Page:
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Wolfram Gottschalk, 83, and his wife Anita, 81, cry upon seeing each other in Yale Road Centre in Surrey, B.C., in this recent handout photo. The couple have been married for 62 years but are now living in separate care homes.Ashley Bartyik

Every time the elevator doors open at Wolfram Gottschalk's care home and he sees his wife of 62 years, the couple's granddaughter says he always reacts the same way.

The 83-year-old, who has been living apart from his beloved Anita for eight months, cries out her nickname – "My little mouse!" in German – and the two sit together and weep for several minutes.

"He always pretends that he has something in his eye, because he's not a crier," said Ashley Bartyik, their granddaughter, with a soft laugh.

"He doesn't want us to see him vulnerable, but then he can't control it and the outbursts start. And my grandma starts crying then."

Ms. Bartyik captured this moment earlier this week in a heartbreaking photograph that has been shared thousands of times on Facebook and made headlines around the globe.

She said the couple spent no more than a few days apart during their decades of marriage, but for the past eight months Wolfram has lived alone in the Yale Road Centre in Surrey, B.C.

He suffers from dementia and had to move to the transitional facility in January after experiencing congestive heart failure. Anita, 81, quickly got on a wait list to get into a residential-care home so that the pair could live together.

Two months ago, she was placed in an assisted-living unit in the Residence at Morgan Heights, about a half-hour drive away from Yale Road Centre. Wolfram has been on a wait list to get into a complex-care unit in the centre ever since.

On Tuesday – hours before Ms. Bartyik posted the photo on Facebook with the caption, "This is the saddest photo I have ever taken" – Wolfram was diagnosed with lymphoma. The family is waiting to find out which stage the cancer is in, but Ms. Bartyik fears time is running out.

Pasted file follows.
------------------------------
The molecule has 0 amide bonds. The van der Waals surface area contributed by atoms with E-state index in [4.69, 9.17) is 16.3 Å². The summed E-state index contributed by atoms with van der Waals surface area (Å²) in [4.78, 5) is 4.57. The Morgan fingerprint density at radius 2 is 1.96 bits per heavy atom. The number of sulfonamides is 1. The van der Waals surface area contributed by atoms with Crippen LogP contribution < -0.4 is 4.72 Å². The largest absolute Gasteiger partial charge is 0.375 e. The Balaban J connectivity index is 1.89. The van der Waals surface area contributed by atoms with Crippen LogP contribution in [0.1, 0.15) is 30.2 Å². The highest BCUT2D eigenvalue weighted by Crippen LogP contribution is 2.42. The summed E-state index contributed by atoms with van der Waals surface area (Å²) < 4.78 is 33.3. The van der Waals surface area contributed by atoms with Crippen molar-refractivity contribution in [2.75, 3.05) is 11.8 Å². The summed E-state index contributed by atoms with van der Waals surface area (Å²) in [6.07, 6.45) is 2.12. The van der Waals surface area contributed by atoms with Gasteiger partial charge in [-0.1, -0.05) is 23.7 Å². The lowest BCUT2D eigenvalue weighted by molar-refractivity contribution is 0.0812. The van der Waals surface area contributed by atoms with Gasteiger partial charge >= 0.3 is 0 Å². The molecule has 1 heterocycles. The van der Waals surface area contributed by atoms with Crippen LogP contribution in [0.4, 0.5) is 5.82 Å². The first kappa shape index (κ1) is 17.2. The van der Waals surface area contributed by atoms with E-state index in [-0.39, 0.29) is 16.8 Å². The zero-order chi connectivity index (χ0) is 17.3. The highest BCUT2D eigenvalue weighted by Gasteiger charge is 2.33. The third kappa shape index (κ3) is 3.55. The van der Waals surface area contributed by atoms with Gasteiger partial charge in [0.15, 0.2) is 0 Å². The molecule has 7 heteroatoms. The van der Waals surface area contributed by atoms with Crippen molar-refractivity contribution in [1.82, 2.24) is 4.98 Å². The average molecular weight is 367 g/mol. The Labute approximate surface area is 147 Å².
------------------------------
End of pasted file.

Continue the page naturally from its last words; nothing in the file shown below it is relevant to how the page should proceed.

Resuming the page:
"My fear is that he passes away before he's reunited with my grandmother, or one of them dies of a broken heart," she said. "I think that's a real possibility."

Ms. Bartyik said she hopes her photo draws attention to what she sees as a shortage of publicly funded care beds for seniors in the province.

Fraser Health spokeswoman Tasleem Juma said there have been no vacancies at Morgan Heights since Anita moved there in July, but the health authority hopes to have the situation resolved in a few weeks.

"It's not unusual for senior couples to need different levels of care at different times," she said in an e-mail.

"We are committed to reuniting families who are in our care. The challenge in this case is that the husband's care needs are considerably higher than his wife's."

Fraser Health opened 403 new beds in the spring, regularly reviews where the need is and makes investment decisions accordingly, Ms. Juma said, adding that the health authority has a number of facilities that can provide both care levels. Wolfram needs residential care while Anita needs assisted living.

B.C. seniors' advocate Isobel Mackenzie said 25 per cent of assisted-living units in the province have someone waiting for them, while less than 10 per cent of residential-care units have people waiting.

Most elderly people in care in B.C. are no longer married, but the number of people in the same situation as the Gottschalks could be in the hundreds, she said.

She said their case speaks to the rigidity of the rules and the process. Creative solutions could be explored, such as allowing Wolfram to move into assisted living with Anita or squeezing another bed into his transitional facility for her, she said.

"We're going to have to become a little more comfortable with allowing couples like the Gottschalks to make choices about how they want to spend their remaining years, months sometimes.

"At the end of the day, no matter what we do, Mr. and Mrs. Gottschalk are going to die, as are we all. So, what's really important is how they lived. That's the only thing we have control over."